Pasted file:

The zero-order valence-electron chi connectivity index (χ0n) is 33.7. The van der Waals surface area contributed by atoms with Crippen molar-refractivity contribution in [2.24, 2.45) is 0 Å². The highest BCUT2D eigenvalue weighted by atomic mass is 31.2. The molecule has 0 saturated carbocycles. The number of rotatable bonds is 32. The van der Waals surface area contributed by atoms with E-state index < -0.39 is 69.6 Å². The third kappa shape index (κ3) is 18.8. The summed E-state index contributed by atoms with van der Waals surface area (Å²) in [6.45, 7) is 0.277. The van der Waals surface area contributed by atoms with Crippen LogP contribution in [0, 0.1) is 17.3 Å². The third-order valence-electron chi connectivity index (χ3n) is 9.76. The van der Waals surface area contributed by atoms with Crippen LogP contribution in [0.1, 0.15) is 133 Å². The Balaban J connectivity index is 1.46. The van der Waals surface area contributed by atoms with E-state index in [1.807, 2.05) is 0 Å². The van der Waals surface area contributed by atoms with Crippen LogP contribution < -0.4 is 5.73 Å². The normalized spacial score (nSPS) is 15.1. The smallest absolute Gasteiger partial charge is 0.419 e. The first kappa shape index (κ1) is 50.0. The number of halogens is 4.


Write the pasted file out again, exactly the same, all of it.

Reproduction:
The zero-order valence-electron chi connectivity index (χ0n) is 33.7. The van der Waals surface area contributed by atoms with Crippen molar-refractivity contribution in [2.24, 2.45) is 0 Å². The highest BCUT2D eigenvalue weighted by atomic mass is 31.2. The molecule has 0 saturated carbocycles. The number of rotatable bonds is 32. The van der Waals surface area contributed by atoms with E-state index < -0.39 is 69.6 Å². The third kappa shape index (κ3) is 18.8. The summed E-state index contributed by atoms with van der Waals surface area (Å²) in [6.45, 7) is 0.277. The van der Waals surface area contributed by atoms with Crippen LogP contribution in [0, 0.1) is 17.3 Å². The third-order valence-electron chi connectivity index (χ3n) is 9.76. The van der Waals surface area contributed by atoms with Crippen LogP contribution in [0.1, 0.15) is 133 Å². The Balaban J connectivity index is 1.46. The van der Waals surface area contributed by atoms with E-state index in [1.807, 2.05) is 0 Å². The van der Waals surface area contributed by atoms with Crippen LogP contribution < -0.4 is 5.73 Å². The normalized spacial score (nSPS) is 15.1. The smallest absolute Gasteiger partial charge is 0.419 e. The first kappa shape index (κ1) is 50.0. The number of halogens is 4.